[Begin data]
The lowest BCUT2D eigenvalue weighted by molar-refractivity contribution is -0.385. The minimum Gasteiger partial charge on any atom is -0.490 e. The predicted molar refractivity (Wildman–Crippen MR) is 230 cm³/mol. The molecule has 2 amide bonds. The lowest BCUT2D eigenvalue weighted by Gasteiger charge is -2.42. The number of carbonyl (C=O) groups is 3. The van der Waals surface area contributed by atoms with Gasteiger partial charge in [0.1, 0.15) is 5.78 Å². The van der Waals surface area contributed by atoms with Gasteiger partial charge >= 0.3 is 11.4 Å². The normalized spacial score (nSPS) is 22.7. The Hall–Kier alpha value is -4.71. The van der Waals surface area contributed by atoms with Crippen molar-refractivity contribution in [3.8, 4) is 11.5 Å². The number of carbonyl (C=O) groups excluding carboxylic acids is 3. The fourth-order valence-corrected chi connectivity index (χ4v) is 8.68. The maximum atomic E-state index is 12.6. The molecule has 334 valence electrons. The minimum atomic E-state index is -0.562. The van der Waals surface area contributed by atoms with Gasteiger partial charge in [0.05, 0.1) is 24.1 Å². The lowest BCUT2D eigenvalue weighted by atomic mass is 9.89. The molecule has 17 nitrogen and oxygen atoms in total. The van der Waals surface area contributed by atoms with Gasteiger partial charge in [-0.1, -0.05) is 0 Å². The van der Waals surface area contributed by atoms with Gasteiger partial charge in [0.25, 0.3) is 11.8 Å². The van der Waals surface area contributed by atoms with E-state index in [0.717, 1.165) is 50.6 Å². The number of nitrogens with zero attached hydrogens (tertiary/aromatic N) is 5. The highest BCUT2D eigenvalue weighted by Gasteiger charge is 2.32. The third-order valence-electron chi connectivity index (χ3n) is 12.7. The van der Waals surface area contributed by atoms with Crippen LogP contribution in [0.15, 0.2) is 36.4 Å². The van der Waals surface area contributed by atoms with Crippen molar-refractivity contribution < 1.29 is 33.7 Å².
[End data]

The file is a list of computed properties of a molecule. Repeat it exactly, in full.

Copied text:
The lowest BCUT2D eigenvalue weighted by molar-refractivity contribution is -0.385. The minimum Gasteiger partial charge on any atom is -0.490 e. The predicted molar refractivity (Wildman–Crippen MR) is 230 cm³/mol. The molecule has 2 amide bonds. The lowest BCUT2D eigenvalue weighted by Gasteiger charge is -2.42. The number of carbonyl (C=O) groups is 3. The van der Waals surface area contributed by atoms with Gasteiger partial charge in [0.1, 0.15) is 5.78 Å². The van der Waals surface area contributed by atoms with Gasteiger partial charge >= 0.3 is 11.4 Å². The normalized spacial score (nSPS) is 22.7. The Hall–Kier alpha value is -4.71. The van der Waals surface area contributed by atoms with Crippen molar-refractivity contribution in [3.8, 4) is 11.5 Å². The number of carbonyl (C=O) groups excluding carboxylic acids is 3. The fourth-order valence-corrected chi connectivity index (χ4v) is 8.68. The maximum atomic E-state index is 12.6. The molecule has 334 valence electrons. The minimum atomic E-state index is -0.562. The van der Waals surface area contributed by atoms with Gasteiger partial charge in [0.05, 0.1) is 24.1 Å². The lowest BCUT2D eigenvalue weighted by atomic mass is 9.89. The molecule has 17 nitrogen and oxygen atoms in total. The van der Waals surface area contributed by atoms with Gasteiger partial charge in [-0.1, -0.05) is 0 Å². The van der Waals surface area contributed by atoms with Gasteiger partial charge in [0.25, 0.3) is 11.8 Å². The van der Waals surface area contributed by atoms with E-state index in [0.717, 1.165) is 50.6 Å². The number of nitrogens with zero attached hydrogens (tertiary/aromatic N) is 5. The highest BCUT2D eigenvalue weighted by Gasteiger charge is 2.32. The third-order valence-electron chi connectivity index (χ3n) is 12.7. The van der Waals surface area contributed by atoms with Crippen LogP contribution in [0.15, 0.2) is 36.4 Å². The van der Waals surface area contributed by atoms with Crippen molar-refractivity contribution < 1.29 is 33.7 Å².